Libraries and Lobster
28 December 2017
From our hotel room we see across to a fairly new apartment block, advertising for tenants. Of the few who currently occupy it, one has an enormous TV that never seems to be off. I fell asleep around midnight. It was on. When I woke before 6am, it was on. We have seen a woman and a large black dog leave the apartment and a little kid in the kitchen but given the shows on the TV are mainly news and sports, I don’t think it’s the kid who’s watching. Perhaps he’s a sports journalist who needs to constantly keep on top of happenings in the world.
It was about a ten minute walk to the Mary Baker Eddy Library in -15℃. We arrived two minutes before opening hours but they took pity on us and let us into the warmth. As interesting as Christian Science (founded by Mary Baker Eddy) might be, we were there to see the Mapparium. The Mapparium is a large glass representation of Earth which you see from the inside, except the countries have been laid out as they are seen from the outside instead of what would be the reverse perspective. I suppose the designer didn’t think humans were intelligent enough to view the world without its familiar shapes and layout. It’s also stuck in the time of 1935. There was an intention to keep updating it but then WWII had such a drastic impact on the world’s boundaries that they decided to wait until countries were more settled. In 1965 they decided that time had come but all the artisans who had created such exquisite pieces of stained glass had passed away or were too old to work and nobody else was deemed skilled enough. We weren’t allowed to take photos while in it but they created a selfie wall replicant for the tourist photos we all desire.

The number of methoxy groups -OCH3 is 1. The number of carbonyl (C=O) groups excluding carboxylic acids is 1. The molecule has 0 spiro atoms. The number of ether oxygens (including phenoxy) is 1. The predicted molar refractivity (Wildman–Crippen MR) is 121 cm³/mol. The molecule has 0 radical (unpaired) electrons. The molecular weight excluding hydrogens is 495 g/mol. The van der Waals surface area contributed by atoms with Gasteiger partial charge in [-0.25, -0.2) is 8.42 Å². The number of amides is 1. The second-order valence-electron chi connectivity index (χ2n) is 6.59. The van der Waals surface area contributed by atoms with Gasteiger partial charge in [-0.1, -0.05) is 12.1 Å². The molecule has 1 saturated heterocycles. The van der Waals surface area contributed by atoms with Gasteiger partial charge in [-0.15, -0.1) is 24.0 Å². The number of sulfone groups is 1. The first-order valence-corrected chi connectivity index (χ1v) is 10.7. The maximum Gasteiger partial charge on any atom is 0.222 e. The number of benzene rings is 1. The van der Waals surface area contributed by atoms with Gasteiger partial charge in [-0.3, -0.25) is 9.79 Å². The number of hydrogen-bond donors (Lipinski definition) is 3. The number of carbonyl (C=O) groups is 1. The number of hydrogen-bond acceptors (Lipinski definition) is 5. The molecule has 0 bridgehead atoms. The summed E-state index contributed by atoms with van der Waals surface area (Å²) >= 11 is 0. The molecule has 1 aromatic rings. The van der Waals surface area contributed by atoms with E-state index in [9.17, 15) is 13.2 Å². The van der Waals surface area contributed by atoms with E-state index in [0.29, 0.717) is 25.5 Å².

Still just as cold outside, we walked around to the Boston Public Library, another ten minutes walk. This library is split over two buildings, the old McKim Building and the new Johnson Building, with only a doorway or two between them on the the first and second floors which took some finding, but worth it. By the way, there is no ‘ground floor’ in the USA. The street level is Level 1 and they go up from there. In our current hotel they call it L for Lobby but the next floor up is the second floor.
At the Boston Public Library I was reading away when a girl bounced into the room chatting on her phone. She had headphones over her beanie and was talking about meeting up for dinner and somebody’s blisters and so on. Simultaneously, she pulled out a chair at a desk to sit opposite a man deeply absorbed in his reading, plugged in her laptop, flapped off her jacket and pulled off her beanie to reveal a young woman, not the teenaged girl I had pictured from her tone and mannerisms. She kept looking around over the top of people’s heads, oblivious to the glares I and others must have been giving her. She then bounced away again and I left before she returned to the desk.
Boston is well known for its clam chowder and lobster rolls. On our way back to the hotel we passed Luke’s Lobster so had to go in. So worth it! John had the chowder and I had the lobster roll, each tasting the other’s. Griffin had a packet of chips and later went to the local market to supplement this choice. We left Emma at the library to digest books.
When we returned to our hotel room after lunch, a dog in the adjoining room was yapping for the second day in a row. When we first arrived we thought there was a boisterous family next door with kids mucking up and parents yelling at each other and were quite relieved when they left early the next morning. But they left behind the yapping dog which up to that point hadn’t been heard. We have learnt not to be too noisy ourselves because it sets the yapping off at length. Even noisier was someone else on this floor complaining loudly in the hallway. As I write this all is quiet on the western wall, for now. Dogs are allowed in this hotel. I checked.
We finished our last night in Boston with more lobster. We leave for the airport at 5am with a predicted -16℃.
A couple of signs and the previously mentioned TV.